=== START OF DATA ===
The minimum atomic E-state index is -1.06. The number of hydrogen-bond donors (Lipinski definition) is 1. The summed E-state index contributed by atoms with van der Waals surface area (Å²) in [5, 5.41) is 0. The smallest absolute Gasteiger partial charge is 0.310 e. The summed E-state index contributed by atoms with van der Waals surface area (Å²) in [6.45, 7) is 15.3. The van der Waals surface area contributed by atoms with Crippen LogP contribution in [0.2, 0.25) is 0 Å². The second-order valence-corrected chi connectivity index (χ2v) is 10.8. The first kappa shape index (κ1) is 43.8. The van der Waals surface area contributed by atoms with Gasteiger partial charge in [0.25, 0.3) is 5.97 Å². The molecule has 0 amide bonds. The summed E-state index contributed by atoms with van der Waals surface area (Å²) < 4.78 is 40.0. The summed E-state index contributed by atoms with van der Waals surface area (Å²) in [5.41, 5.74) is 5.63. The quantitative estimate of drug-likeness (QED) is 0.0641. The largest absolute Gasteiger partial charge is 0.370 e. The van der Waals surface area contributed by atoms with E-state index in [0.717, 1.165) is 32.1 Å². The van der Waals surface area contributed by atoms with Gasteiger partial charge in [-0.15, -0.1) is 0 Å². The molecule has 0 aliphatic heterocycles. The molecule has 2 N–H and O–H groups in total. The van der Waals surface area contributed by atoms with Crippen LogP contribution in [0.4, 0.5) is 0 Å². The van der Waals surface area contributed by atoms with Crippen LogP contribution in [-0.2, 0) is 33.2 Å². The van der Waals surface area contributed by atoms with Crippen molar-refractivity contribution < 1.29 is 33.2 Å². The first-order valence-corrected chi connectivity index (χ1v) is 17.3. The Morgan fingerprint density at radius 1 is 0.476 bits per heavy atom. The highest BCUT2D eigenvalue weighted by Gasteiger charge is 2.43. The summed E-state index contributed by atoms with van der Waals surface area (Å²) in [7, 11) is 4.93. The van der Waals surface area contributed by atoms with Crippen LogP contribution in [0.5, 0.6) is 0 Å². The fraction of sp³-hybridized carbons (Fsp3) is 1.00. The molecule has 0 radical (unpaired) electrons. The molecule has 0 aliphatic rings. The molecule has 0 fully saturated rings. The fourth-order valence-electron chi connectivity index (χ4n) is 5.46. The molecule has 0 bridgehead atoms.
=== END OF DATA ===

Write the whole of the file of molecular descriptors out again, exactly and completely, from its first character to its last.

The minimum atomic E-state index is -1.06. The number of hydrogen-bond donors (Lipinski definition) is 1. The summed E-state index contributed by atoms with van der Waals surface area (Å²) in [5, 5.41) is 0. The smallest absolute Gasteiger partial charge is 0.310 e. The summed E-state index contributed by atoms with van der Waals surface area (Å²) in [6.45, 7) is 15.3. The van der Waals surface area contributed by atoms with Crippen LogP contribution in [0.2, 0.25) is 0 Å². The second-order valence-corrected chi connectivity index (χ2v) is 10.8. The first kappa shape index (κ1) is 43.8. The van der Waals surface area contributed by atoms with Gasteiger partial charge in [0.25, 0.3) is 5.97 Å². The molecule has 0 amide bonds. The summed E-state index contributed by atoms with van der Waals surface area (Å²) < 4.78 is 40.0. The summed E-state index contributed by atoms with van der Waals surface area (Å²) in [5.41, 5.74) is 5.63. The quantitative estimate of drug-likeness (QED) is 0.0641. The largest absolute Gasteiger partial charge is 0.370 e. The van der Waals surface area contributed by atoms with E-state index in [0.717, 1.165) is 32.1 Å². The van der Waals surface area contributed by atoms with Gasteiger partial charge in [-0.15, -0.1) is 0 Å². The molecule has 0 aliphatic heterocycles. The molecule has 2 N–H and O–H groups in total. The van der Waals surface area contributed by atoms with Crippen LogP contribution in [0.4, 0.5) is 0 Å². The van der Waals surface area contributed by atoms with Crippen LogP contribution in [-0.2, 0) is 33.2 Å². The van der Waals surface area contributed by atoms with Crippen molar-refractivity contribution < 1.29 is 33.2 Å². The first-order valence-corrected chi connectivity index (χ1v) is 17.3. The Morgan fingerprint density at radius 1 is 0.476 bits per heavy atom. The highest BCUT2D eigenvalue weighted by Gasteiger charge is 2.43. The summed E-state index contributed by atoms with van der Waals surface area (Å²) in [7, 11) is 4.93. The van der Waals surface area contributed by atoms with Crippen LogP contribution in [0.5, 0.6) is 0 Å². The fraction of sp³-hybridized carbons (Fsp3) is 1.00. The molecule has 0 radical (unpaired) electrons. The molecule has 0 aliphatic rings. The molecule has 0 fully saturated rings. The fourth-order valence-electron chi connectivity index (χ4n) is 5.46. The molecule has 0 bridgehead atoms.